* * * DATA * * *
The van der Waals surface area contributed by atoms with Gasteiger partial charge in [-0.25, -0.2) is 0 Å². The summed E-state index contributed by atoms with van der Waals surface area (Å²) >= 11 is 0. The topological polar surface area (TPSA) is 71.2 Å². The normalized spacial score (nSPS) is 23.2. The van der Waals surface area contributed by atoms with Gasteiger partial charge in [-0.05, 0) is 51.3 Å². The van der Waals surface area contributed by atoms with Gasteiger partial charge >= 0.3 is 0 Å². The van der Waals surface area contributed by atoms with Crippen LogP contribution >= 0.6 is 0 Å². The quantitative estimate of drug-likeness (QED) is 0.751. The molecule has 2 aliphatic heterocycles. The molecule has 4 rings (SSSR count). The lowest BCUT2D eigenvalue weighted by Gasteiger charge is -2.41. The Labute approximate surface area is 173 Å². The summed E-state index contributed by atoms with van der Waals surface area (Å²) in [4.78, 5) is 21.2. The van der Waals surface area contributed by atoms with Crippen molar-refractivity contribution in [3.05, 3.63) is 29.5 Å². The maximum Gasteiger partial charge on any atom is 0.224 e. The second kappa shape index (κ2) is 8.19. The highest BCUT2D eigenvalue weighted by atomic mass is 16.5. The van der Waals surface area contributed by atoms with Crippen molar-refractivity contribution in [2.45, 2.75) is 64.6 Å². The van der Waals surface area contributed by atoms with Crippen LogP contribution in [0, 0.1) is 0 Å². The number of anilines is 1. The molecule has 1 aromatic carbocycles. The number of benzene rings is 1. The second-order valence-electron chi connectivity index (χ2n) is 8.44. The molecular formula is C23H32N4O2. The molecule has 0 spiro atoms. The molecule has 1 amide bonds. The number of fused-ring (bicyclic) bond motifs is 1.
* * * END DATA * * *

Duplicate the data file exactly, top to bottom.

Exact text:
The van der Waals surface area contributed by atoms with Gasteiger partial charge in [-0.25, -0.2) is 0 Å². The summed E-state index contributed by atoms with van der Waals surface area (Å²) >= 11 is 0. The topological polar surface area (TPSA) is 71.2 Å². The normalized spacial score (nSPS) is 23.2. The van der Waals surface area contributed by atoms with Gasteiger partial charge in [-0.05, 0) is 51.3 Å². The van der Waals surface area contributed by atoms with Gasteiger partial charge >= 0.3 is 0 Å². The van der Waals surface area contributed by atoms with Crippen LogP contribution >= 0.6 is 0 Å². The quantitative estimate of drug-likeness (QED) is 0.751. The molecule has 2 aliphatic heterocycles. The molecule has 4 rings (SSSR count). The lowest BCUT2D eigenvalue weighted by Gasteiger charge is -2.41. The Labute approximate surface area is 173 Å². The summed E-state index contributed by atoms with van der Waals surface area (Å²) in [4.78, 5) is 21.2. The van der Waals surface area contributed by atoms with Crippen molar-refractivity contribution in [3.05, 3.63) is 29.5 Å². The maximum Gasteiger partial charge on any atom is 0.224 e. The second kappa shape index (κ2) is 8.19. The highest BCUT2D eigenvalue weighted by atomic mass is 16.5. The van der Waals surface area contributed by atoms with Crippen molar-refractivity contribution in [2.45, 2.75) is 64.6 Å². The van der Waals surface area contributed by atoms with Crippen LogP contribution in [0, 0.1) is 0 Å². The number of anilines is 1. The molecule has 1 aromatic carbocycles. The number of benzene rings is 1. The second-order valence-electron chi connectivity index (χ2n) is 8.44. The molecular formula is C23H32N4O2. The molecule has 0 spiro atoms. The molecule has 1 amide bonds. The number of fused-ring (bicyclic) bond motifs is 1.